Aug 26 2014

Why (and how) Your Cat Should Visit the Vet!

Reasons for cats to visit the vet.

The hiding under the bed (perfectly in the center where unreachable), the strategic placement of the cat carrier days before a planned vet visit, the pleading cries of your cat on the drive over, the dilated pupils, your little friend hanging onto the carrier in terror while you try to coax him/her out…..I get it, trust me. No one LOVES to bring the cat to the vet. The following statistics describe this completely!

  • In the United States, there are 86 Million Owned Cats and 78 Million Owned Dogs.
  • Almost twice as many cats than dogs never visit the veterinarian.
  • Of the cats that do visit the veterinarian, they average 26% fewer visits than dogs.
  • 41% of cat owners visit the veterinarian only for vaccinations.
  • 39% of cat owners say they would only take their cat to the veterinarian if the cat was sick.
  • 60% of cat owners report that their cat hates going to the veterinarian.
  • 38% of cat owners report that they get stressed just thinking about bringing their cat to the practice.

See, you are not alone! We want to help decrease some of the stress for you and your cat, as well as catching some important diseases when they can more easily be managed. Cats need to go to the doctor too!! Cats are very unique creatures that hide signs of underlying disease incredibly well until it becomes impossible to mask the symptoms. A few common problems that we can dramatically manage better with early detection are chronic kidney disease, hyperthyroidism, and diabetes mellitus. We also will share some helpful tips on making your next visit with your kitty less painful and stressful for both of you.

Cats are 3-10 times more likely to develop chronic kidney disease than dogs. The kidneys do much more than just produce urine!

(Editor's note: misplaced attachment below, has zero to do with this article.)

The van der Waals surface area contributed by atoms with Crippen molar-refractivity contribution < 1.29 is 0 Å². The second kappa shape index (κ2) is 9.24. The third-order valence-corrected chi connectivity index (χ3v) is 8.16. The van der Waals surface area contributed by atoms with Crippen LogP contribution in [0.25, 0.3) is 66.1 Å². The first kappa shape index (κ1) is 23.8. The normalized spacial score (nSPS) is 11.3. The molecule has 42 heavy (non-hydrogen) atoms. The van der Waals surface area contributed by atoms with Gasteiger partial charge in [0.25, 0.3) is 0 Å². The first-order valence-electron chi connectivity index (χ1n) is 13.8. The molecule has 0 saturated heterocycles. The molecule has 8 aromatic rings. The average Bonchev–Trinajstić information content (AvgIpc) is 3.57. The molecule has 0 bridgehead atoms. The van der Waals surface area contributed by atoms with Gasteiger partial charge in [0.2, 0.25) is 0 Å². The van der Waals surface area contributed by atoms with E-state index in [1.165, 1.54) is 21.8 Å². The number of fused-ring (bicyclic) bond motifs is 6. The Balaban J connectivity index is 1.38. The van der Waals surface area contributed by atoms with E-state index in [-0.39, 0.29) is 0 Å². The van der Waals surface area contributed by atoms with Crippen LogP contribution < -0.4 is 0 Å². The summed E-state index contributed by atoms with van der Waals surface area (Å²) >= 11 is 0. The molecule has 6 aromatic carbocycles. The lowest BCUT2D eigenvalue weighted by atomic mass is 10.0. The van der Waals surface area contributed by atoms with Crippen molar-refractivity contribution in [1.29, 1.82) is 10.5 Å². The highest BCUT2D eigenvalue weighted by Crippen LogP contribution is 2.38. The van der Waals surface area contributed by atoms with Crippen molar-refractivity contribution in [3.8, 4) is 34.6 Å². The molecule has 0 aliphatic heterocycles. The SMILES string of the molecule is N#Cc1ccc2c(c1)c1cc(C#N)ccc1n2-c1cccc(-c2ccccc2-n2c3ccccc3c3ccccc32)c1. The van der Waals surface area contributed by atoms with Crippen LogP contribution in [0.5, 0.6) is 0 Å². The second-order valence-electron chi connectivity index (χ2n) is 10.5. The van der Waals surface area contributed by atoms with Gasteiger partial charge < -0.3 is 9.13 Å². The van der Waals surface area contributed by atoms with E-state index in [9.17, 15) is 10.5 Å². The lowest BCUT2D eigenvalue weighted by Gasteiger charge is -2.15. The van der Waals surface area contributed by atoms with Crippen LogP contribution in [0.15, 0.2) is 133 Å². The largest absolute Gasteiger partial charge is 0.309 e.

The kidneys’ job is to remove waste from the body and if waste is not removed these animals will become excessively thirsty, nauseous, painful, and have appetite loss. The kidneys also function in conserving water, regulating blood pressure, stimulating red blood cell production and many other important functions. Most of the time, when kidney failure is diagnosed, the cat is very sick and we cannot find the initial cause. Kidney dysfunction is irreversible, but our goal is to catch the early signs and slow the progressive destruction of the kidneys. This can be accomplished with diet, encouraging more water consumption, and various supplements.

Hyperthyroidism is another common disease that has some dangerous side effects if left untreated. It is caused by a non cancerous growth on the thyroid gland which over produces thyroid hormone. Thyroid hormones regulate day to day metabolism. Side effects include hyperactivity, increased appetite, weight loss, muscle wasting, chronic vomiting, and chronic diarrhea. Individual cats may have a few, or many of these clinical signs. Other long term problems that occur are heart disease and high blood pressure. If we can begin early treatment of the thyroid, we can stop some of these dangerous side effects.